Where: At home with proper speakers.

Edip Akbayram - Edip Akbayram







Words by Lexy Morvaridi

Edip Akbayram’s self-titled debut album is the perfect introduction to Anatolian Rock. Released in 1974, it’s an eclectic collection of singles released between 1971 and 1973 that showcases a melting pot of Turkish culture at a time of great experimentation. After the emergence of 1960s bands such as the The Rolling Stones et al, Turkish musicians were inspired to fuse traditional rural folk music with rock, creating a psychedelic mix of cathartic vocals and rhythmic jams.

Akbayram’s vocals echo across each track as he picks his way through century old rural Sufi poetry, surrounding the melodies in fuzzy, driven basslines and incendiary electric bağlama. The first track on the record ‘Ince Ince Bar Kar Yağar’ opens with a funky wah-wah guitar before throwing you into a trippy groove with the Turkish zurna taking the lead. It’s this mix of traditional  with contemporary that creates a tapestry of psychedelic rock songs fit for a good trip.

Each song is led by rolling bass that drives songs such as ‘Dağlar Dağladı Beni’, which, combined with the textual lead guitar, and Edip’s reverb-heavy, poetic Turkish vocals, creates a distinct sound. The arrangement of each track is rhythmically charged, littered with stops and changes to throw you off your guard with chunky riffs and fills.

I discovered this album in a record shop in Istanbul and I am glad I trusted in the excitement of a blind buy; the sticker on the front persuaded me to trust my instinct. I think that what it said sums up this record better than I ever can: ‘Enjoy the first fuzzy album by way-out Turkish psych singer Edip. A combination of powerful riffage and haunting Anatolian traditions’. Don’t let this gem slip you by.

Alif - Aynama-Rtama

Artist: Alif      

Album: Aynama-Rtama

Label (Year): Nawa Recordings (2015)

For Fans of: Tinarewen, Gnawa Diffusion, Doudou N’Diaye Rose



Words by Lexy Morvaridi

Alif is a collective of musicians pushing the sound of contemporary independent music in the Arab world. Their name derives from the first letter of the Arabic alphabet, setting the precedent for an album that firmly places the listener in a world of innovative Arabic instrumentation.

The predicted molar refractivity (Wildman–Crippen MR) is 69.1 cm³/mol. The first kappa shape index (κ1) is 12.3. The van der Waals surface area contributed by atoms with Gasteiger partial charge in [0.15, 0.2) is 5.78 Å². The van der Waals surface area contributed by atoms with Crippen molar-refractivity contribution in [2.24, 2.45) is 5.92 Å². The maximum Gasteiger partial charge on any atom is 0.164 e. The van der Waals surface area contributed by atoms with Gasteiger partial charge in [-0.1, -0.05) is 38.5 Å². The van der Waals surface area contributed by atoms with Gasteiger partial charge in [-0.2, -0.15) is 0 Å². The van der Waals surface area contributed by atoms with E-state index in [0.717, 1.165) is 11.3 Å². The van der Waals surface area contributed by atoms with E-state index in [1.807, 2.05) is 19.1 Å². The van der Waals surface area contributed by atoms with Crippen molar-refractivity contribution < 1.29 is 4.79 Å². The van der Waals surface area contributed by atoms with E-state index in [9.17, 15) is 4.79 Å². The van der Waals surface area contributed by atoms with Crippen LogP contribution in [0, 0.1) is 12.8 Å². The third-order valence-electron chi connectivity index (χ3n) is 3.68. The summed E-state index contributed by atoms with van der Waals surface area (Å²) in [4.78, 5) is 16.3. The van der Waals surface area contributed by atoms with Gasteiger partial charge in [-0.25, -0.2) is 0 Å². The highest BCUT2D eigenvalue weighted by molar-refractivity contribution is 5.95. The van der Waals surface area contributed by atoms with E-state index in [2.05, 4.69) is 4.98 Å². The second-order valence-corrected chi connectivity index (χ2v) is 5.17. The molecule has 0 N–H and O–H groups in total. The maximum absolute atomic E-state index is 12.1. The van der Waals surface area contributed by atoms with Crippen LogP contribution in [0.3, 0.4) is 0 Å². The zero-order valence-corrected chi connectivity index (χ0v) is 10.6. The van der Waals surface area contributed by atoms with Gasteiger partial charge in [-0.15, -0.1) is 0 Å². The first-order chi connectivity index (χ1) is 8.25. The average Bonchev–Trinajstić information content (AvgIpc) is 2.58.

Combining the traditional with the contemporary, Aynama-Rtama (translated as Wherever It Falls) is rhythmically charged through the electronic artistry of Maurice Louca, layering each track with interesting beats and synth lines that play off of Khaled Yassine’s percussion. The beautiful sounds of Khyam Allami’s oud decorate each track, while Tamar Abu Ghazaleh’s vocals bring life to his lyrics and modern Arabic poetry, evoking touching emotion with each and every melody.

The reverse loop on ‘Dars Min Kama Sutra’ (‘Lesson from Kama Sutra’) adds a psychedelic element to the track, while the combination of the oud and buzuq instruments and a synthesiser on ‘Al-Juththa’ (‘The Corpse’), create an ambience that is both chilling and chilled. The spacey synth sounds that are layered over the traditional instrumentation on ‘Al-Khutba Al-Akhira’ (‘The Last Declamation’) showcase the polyrhythmic talents of each musician, demonstrating their distinct sound.

Released on Nawa Recordings, the individual artists’ solo projects are also well worth a listen. By successfully weaving literacy and music, traditional and contemporary, Alif deliver an intriguing and varied take on Middle Eastern music.